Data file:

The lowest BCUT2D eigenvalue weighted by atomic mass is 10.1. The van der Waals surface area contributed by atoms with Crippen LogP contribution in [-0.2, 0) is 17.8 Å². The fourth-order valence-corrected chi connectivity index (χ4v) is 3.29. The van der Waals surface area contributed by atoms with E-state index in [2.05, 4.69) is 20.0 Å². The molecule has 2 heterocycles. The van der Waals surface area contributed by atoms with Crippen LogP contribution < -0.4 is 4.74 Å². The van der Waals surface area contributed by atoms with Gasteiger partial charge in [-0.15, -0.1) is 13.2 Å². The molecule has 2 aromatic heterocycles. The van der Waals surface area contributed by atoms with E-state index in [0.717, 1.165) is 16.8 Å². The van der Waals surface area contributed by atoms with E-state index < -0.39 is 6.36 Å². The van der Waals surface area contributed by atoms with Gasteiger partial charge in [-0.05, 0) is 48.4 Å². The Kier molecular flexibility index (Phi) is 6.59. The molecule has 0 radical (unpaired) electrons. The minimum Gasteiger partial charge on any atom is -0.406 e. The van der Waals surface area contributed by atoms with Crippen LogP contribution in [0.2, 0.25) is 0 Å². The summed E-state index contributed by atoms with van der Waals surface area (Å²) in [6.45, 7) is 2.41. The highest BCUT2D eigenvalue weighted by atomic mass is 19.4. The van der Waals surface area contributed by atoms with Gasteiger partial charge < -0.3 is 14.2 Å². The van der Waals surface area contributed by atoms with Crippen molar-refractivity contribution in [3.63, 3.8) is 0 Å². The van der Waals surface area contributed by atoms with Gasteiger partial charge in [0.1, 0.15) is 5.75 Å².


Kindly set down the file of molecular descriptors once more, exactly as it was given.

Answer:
The lowest BCUT2D eigenvalue weighted by atomic mass is 10.1. The van der Waals surface area contributed by atoms with Crippen LogP contribution in [-0.2, 0) is 17.8 Å². The fourth-order valence-corrected chi connectivity index (χ4v) is 3.29. The van der Waals surface area contributed by atoms with E-state index in [2.05, 4.69) is 20.0 Å². The molecule has 2 heterocycles. The van der Waals surface area contributed by atoms with Crippen LogP contribution < -0.4 is 4.74 Å². The van der Waals surface area contributed by atoms with Gasteiger partial charge in [-0.15, -0.1) is 13.2 Å². The molecule has 2 aromatic heterocycles. The van der Waals surface area contributed by atoms with E-state index in [0.717, 1.165) is 16.8 Å². The van der Waals surface area contributed by atoms with E-state index < -0.39 is 6.36 Å². The van der Waals surface area contributed by atoms with Gasteiger partial charge in [-0.05, 0) is 48.4 Å². The Kier molecular flexibility index (Phi) is 6.59. The molecule has 0 radical (unpaired) electrons. The minimum Gasteiger partial charge on any atom is -0.406 e. The van der Waals surface area contributed by atoms with Crippen LogP contribution in [0.2, 0.25) is 0 Å². The summed E-state index contributed by atoms with van der Waals surface area (Å²) in [6.45, 7) is 2.41. The highest BCUT2D eigenvalue weighted by atomic mass is 19.4. The van der Waals surface area contributed by atoms with Gasteiger partial charge < -0.3 is 14.2 Å². The van der Waals surface area contributed by atoms with Crippen molar-refractivity contribution in [3.63, 3.8) is 0 Å². The van der Waals surface area contributed by atoms with Gasteiger partial charge in [0.1, 0.15) is 5.75 Å².